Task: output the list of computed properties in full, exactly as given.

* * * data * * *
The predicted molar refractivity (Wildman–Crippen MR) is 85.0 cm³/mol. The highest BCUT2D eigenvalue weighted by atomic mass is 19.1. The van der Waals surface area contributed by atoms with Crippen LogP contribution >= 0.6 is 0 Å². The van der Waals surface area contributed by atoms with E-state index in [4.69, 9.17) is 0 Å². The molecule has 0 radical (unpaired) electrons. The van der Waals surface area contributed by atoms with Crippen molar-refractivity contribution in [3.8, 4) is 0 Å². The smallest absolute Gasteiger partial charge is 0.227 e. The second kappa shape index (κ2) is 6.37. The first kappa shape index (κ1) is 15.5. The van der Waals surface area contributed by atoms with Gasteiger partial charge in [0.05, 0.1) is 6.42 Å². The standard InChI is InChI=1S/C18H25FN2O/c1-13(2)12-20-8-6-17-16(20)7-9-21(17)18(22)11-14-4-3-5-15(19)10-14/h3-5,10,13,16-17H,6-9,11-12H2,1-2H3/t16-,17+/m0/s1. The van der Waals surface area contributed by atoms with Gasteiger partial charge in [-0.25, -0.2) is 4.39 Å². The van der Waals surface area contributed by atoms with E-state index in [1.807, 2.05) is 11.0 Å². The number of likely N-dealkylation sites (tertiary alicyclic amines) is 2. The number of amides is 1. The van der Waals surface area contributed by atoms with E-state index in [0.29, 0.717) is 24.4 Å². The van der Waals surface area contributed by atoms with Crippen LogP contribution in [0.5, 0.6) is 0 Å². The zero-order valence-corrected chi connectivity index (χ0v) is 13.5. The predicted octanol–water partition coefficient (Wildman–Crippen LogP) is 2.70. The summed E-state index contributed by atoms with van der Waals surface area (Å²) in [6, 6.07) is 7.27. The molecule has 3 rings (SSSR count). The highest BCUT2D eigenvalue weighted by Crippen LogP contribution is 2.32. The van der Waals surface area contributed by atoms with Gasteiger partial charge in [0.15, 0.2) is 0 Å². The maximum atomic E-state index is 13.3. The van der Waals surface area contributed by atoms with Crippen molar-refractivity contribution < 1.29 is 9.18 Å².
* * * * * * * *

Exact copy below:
The predicted molar refractivity (Wildman–Crippen MR) is 85.0 cm³/mol. The highest BCUT2D eigenvalue weighted by atomic mass is 19.1. The van der Waals surface area contributed by atoms with Crippen LogP contribution >= 0.6 is 0 Å². The van der Waals surface area contributed by atoms with E-state index in [4.69, 9.17) is 0 Å². The molecule has 0 radical (unpaired) electrons. The van der Waals surface area contributed by atoms with Crippen molar-refractivity contribution in [3.8, 4) is 0 Å². The smallest absolute Gasteiger partial charge is 0.227 e. The second kappa shape index (κ2) is 6.37. The first kappa shape index (κ1) is 15.5. The van der Waals surface area contributed by atoms with Gasteiger partial charge in [0.05, 0.1) is 6.42 Å². The standard InChI is InChI=1S/C18H25FN2O/c1-13(2)12-20-8-6-17-16(20)7-9-21(17)18(22)11-14-4-3-5-15(19)10-14/h3-5,10,13,16-17H,6-9,11-12H2,1-2H3/t16-,17+/m0/s1. The van der Waals surface area contributed by atoms with Gasteiger partial charge in [-0.25, -0.2) is 4.39 Å². The van der Waals surface area contributed by atoms with E-state index in [1.807, 2.05) is 11.0 Å². The number of likely N-dealkylation sites (tertiary alicyclic amines) is 2. The number of amides is 1. The van der Waals surface area contributed by atoms with E-state index in [0.29, 0.717) is 24.4 Å². The van der Waals surface area contributed by atoms with Crippen LogP contribution in [0.5, 0.6) is 0 Å². The zero-order valence-corrected chi connectivity index (χ0v) is 13.5. The predicted octanol–water partition coefficient (Wildman–Crippen LogP) is 2.70. The summed E-state index contributed by atoms with van der Waals surface area (Å²) in [6, 6.07) is 7.27. The molecule has 3 rings (SSSR count). The highest BCUT2D eigenvalue weighted by Crippen LogP contribution is 2.32. The van der Waals surface area contributed by atoms with Gasteiger partial charge in [0.15, 0.2) is 0 Å². The maximum atomic E-state index is 13.3. The van der Waals surface area contributed by atoms with Crippen molar-refractivity contribution < 1.29 is 9.18 Å².